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http://dx.doi.org/10.1002/ijc.33162DOI Listing
http://www.ncbi.nlm.nih.gov/pmc/articles/PMC7689762PMC
December 2020

Surgery for Unresectable Stage IIIC and IV Melanoma in the Era of New Systemic Therapy.

Cancers (Basel) 2020 May 7;12(5). Epub 2020 May 7.

Department of Surgical Oncology, Netherlands Cancer Institute-Antoni van Leeuwenhoek, Plesmanlaan 121, 1066 CX Amsterdam, The Netherlands.

Opportunities for surgical treatment in metastatic melanoma patients have re-emerged due to the development of novel systemic therapeutics over the past decade. The aim of this study is to present data on outcomes of surgery in patients with unresectable stage IIIC and IV melanoma, who have previously been treated with immunotherapy or targeted therapy. Data was extracted from the Dutch Melanoma Treatment Registry (DMTR) on 154 patients obtaining disease control to systemic therapy and undergoing subsequent surgery. Disease control was defined as a complete response (CR), which was seen in 3.2% of patients; a partial response (PR), seen in 46.1% of patients; or stable disease (SD), seen in 44.2% of patients. At a median follow-up of 10.0 months (interquartile range 4-22) after surgery, the median overall survival (OS) had not been reached in our cohort and median progression-free survival (PFS) was 9.0 months (95% CI 6.3-11.7). A CR or PR at first follow-up after surgery was associated with both a better OS and PFS compared to stable or progressive disease ( < 0.001). We conclude that selected patients can benefit from surgery after achieving disease control with systemic therapy.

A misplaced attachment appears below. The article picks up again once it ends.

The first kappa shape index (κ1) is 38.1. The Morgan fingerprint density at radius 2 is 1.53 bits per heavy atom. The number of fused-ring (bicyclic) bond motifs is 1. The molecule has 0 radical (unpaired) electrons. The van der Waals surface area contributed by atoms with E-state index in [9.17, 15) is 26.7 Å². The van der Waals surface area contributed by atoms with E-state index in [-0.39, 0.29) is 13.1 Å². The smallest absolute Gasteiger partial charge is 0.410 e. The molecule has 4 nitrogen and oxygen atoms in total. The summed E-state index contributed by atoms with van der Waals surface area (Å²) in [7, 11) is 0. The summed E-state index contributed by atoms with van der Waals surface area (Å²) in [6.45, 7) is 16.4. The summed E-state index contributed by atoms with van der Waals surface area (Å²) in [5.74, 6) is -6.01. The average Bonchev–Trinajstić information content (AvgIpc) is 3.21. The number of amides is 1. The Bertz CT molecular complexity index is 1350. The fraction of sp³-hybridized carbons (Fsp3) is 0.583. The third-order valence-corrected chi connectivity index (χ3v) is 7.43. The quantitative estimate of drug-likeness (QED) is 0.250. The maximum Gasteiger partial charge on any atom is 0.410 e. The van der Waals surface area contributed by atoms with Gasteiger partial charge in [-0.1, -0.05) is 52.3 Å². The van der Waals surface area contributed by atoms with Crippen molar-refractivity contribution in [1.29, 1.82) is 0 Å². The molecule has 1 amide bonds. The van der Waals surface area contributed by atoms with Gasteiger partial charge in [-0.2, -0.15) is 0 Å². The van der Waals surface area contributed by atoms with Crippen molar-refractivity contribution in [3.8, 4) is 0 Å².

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http://dx.doi.org/10.3390/cancers12051176DOI Listing
http://www.ncbi.nlm.nih.gov/pmc/articles/PMC7281176PMC
May 2020

Healthcare Costs of Metastatic Cutaneous Melanoma in the Era of Immunotherapeutic and Targeted Drugs.

Cancers (Basel) 2020 Apr 18;12(4). Epub 2020 Apr 18.

Department of Health Technology Assessment, Erasmus School of Health Policy & Management, Erasmus University Rotterdam, Burgemeester Oudlaan 50, 3062 PA Rotterdam, The Netherlands.